60s Popeye: how to treat Popeye’s Junior Headache


I believe this is the first time, since I started doing these cartoons systematically, that I’ve looked at a Gerald Ray-produced 60s Popeye cartoon. The director’s listed as Bob Bemiller. The credits, done with this nice split of typefaces that makes me think of a mid-century bowling alley, don’t list a writer. On the other hand, we’re promised eight animators worked on drawing this one. It’s 1960’s Popeye’s Junior Headache. Spoiler: it does not feature Popeye Junior.

The plot is just that an exhausted Popeye’s roped into babysitting Olive Oyl’s niece Diesel, and she’s your traditional hellion. The obvious plot is how bad she can get before Popeye grabs his spinach and Does Something about all this. The short does that plot; the question is how good it is at that.

The first shot is promising, though. It’s a view of Popeye slumped over in bed answering the phone. The view’s from a ceiling corner of the room, an angle harder to draw than the scene strictly needed. His room’s got a full bed, chest, curtains, a rug with an anchor on it, a ship’s-wheel clock. The scene would read as well as a side shot of Popeye sitting in a bed, with the wall and floor suggested by a pair of flat colors. That the animators put some personality into a boring scene bodes well.

Gerald Ray was, among other things in a long career, one of the directors for Rocky and Bullwinkle and Other Titles. Bullwinkle was never a lavishly animated show. But it used a good trick: a lot of short scenes moving between funny pictures. Ray imported that to here. It’s really cheap to animate, as they do at about 19:20, Popeye talking by having the book covering his face move. It’s also no effort to put Diesel Oyl standing there with a magnifying glass on the book. But together this makes a funny scene. I mean at least funny in intent. You might not like the joke, but you know what’s supposed to be funny there and why it’s supposed to be funny.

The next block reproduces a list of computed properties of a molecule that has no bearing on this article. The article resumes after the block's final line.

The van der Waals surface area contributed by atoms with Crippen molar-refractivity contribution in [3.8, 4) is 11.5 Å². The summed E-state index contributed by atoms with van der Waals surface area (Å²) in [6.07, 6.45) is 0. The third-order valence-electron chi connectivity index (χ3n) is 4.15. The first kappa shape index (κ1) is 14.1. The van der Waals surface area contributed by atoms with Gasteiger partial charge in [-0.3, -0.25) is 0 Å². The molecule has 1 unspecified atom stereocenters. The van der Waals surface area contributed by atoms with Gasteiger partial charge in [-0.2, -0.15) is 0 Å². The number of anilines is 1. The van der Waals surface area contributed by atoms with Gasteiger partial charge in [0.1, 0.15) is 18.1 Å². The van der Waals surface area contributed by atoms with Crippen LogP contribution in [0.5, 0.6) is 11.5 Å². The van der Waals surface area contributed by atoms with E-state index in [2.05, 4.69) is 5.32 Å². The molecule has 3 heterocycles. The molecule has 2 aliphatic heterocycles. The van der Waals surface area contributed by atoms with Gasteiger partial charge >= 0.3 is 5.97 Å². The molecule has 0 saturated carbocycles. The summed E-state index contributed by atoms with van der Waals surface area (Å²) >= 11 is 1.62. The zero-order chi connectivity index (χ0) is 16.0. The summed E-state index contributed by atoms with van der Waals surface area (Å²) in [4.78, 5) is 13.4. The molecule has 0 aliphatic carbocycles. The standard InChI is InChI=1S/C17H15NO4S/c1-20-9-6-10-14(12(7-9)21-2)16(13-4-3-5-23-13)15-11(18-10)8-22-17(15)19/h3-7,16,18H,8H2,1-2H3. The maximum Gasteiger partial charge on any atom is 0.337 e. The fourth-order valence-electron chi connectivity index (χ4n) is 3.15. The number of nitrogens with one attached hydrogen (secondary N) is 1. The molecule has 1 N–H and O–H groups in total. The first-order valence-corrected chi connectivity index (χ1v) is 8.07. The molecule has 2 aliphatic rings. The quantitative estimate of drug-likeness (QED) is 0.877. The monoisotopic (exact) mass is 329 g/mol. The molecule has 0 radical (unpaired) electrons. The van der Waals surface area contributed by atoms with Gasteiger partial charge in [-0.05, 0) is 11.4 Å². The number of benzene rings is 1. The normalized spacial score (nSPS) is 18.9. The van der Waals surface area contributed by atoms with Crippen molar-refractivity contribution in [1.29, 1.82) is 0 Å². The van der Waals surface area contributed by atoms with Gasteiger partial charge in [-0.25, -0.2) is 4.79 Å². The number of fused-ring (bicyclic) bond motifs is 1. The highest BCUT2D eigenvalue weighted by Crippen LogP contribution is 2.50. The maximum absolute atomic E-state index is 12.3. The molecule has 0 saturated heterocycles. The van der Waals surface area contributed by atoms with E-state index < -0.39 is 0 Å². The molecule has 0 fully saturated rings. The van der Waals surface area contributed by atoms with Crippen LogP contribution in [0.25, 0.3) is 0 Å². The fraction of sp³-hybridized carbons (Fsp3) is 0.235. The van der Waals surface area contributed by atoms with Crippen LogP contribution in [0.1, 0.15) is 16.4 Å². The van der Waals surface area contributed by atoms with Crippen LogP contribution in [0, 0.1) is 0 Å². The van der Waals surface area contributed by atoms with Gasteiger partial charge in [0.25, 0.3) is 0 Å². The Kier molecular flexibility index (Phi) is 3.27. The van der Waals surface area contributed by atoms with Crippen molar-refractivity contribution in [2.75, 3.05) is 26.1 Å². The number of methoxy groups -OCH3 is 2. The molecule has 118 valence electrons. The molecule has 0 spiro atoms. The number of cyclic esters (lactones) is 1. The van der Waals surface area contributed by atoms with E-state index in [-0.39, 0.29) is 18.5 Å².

An example of this style: Popeye finally has enough and gets to the kitchen. It’s not actually my childhood kitchen but boy did it give me warm nostalgic feelings. Anyway, he eats a can of Something That’s Not Spinach. He gets his power-up music; his pipe falls apart. If you aren’t watching you might miss that, or even think it’s an animation error. But having his spinach power-up go wrong like that is a good joke. It wasn’t necessary; watch the cartoon with the sound off and the story goes as well. But it makes things more fun to watch.

Deisel Oyl — The Popeye wiki says Deezil, on what grounds I don’t know — is a creation of the cartoons. I don’t know whether she appeared outside the 60s cartoons specifically. She’s voiced by Mae Questel, who’s using basically the voice she has for Swee’Pea. I can’t say this first appearance has made me fond of her. But you can also see where Swee’Pea couldn’t work for the story. Popeye’s Nephews might work, although I’m sure King Features figured they had no right to use those characters. Remember, these cartoons have “Brutus” rather than “Bluto” because they weren’t sure whether Bluto was created from the comic strip (which they owned) or the Fleischer Cartoons (which they didn’t).